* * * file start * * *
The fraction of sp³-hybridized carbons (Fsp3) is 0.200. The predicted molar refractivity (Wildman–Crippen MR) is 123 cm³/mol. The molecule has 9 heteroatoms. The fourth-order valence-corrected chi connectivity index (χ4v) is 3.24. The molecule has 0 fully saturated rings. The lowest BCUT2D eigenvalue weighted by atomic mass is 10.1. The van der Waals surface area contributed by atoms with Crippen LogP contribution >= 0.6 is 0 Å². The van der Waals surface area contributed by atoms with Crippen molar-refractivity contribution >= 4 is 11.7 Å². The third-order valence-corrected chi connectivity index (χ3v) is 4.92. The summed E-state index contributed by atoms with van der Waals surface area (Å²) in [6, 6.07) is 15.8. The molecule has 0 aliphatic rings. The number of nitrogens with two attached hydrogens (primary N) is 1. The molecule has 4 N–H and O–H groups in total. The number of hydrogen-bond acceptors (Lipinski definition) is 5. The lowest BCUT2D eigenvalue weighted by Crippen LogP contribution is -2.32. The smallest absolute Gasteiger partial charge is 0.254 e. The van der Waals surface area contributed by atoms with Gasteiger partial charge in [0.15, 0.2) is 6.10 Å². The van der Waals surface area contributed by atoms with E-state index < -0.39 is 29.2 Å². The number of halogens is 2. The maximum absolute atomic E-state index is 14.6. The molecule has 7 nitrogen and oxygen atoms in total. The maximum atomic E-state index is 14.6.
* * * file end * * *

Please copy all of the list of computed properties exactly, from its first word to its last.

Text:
The fraction of sp³-hybridized carbons (Fsp3) is 0.200. The predicted molar refractivity (Wildman–Crippen MR) is 123 cm³/mol. The molecule has 9 heteroatoms. The fourth-order valence-corrected chi connectivity index (χ4v) is 3.24. The molecule has 0 fully saturated rings. The lowest BCUT2D eigenvalue weighted by atomic mass is 10.1. The van der Waals surface area contributed by atoms with Crippen LogP contribution >= 0.6 is 0 Å². The van der Waals surface area contributed by atoms with Crippen molar-refractivity contribution >= 4 is 11.7 Å². The third-order valence-corrected chi connectivity index (χ3v) is 4.92. The summed E-state index contributed by atoms with van der Waals surface area (Å²) in [6, 6.07) is 15.8. The molecule has 0 aliphatic rings. The number of nitrogens with two attached hydrogens (primary N) is 1. The molecule has 4 N–H and O–H groups in total. The number of hydrogen-bond acceptors (Lipinski definition) is 5. The lowest BCUT2D eigenvalue weighted by Crippen LogP contribution is -2.32. The smallest absolute Gasteiger partial charge is 0.254 e. The van der Waals surface area contributed by atoms with Gasteiger partial charge in [0.15, 0.2) is 6.10 Å². The van der Waals surface area contributed by atoms with E-state index < -0.39 is 29.2 Å². The number of halogens is 2. The maximum absolute atomic E-state index is 14.6. The molecule has 7 nitrogen and oxygen atoms in total. The maximum atomic E-state index is 14.6.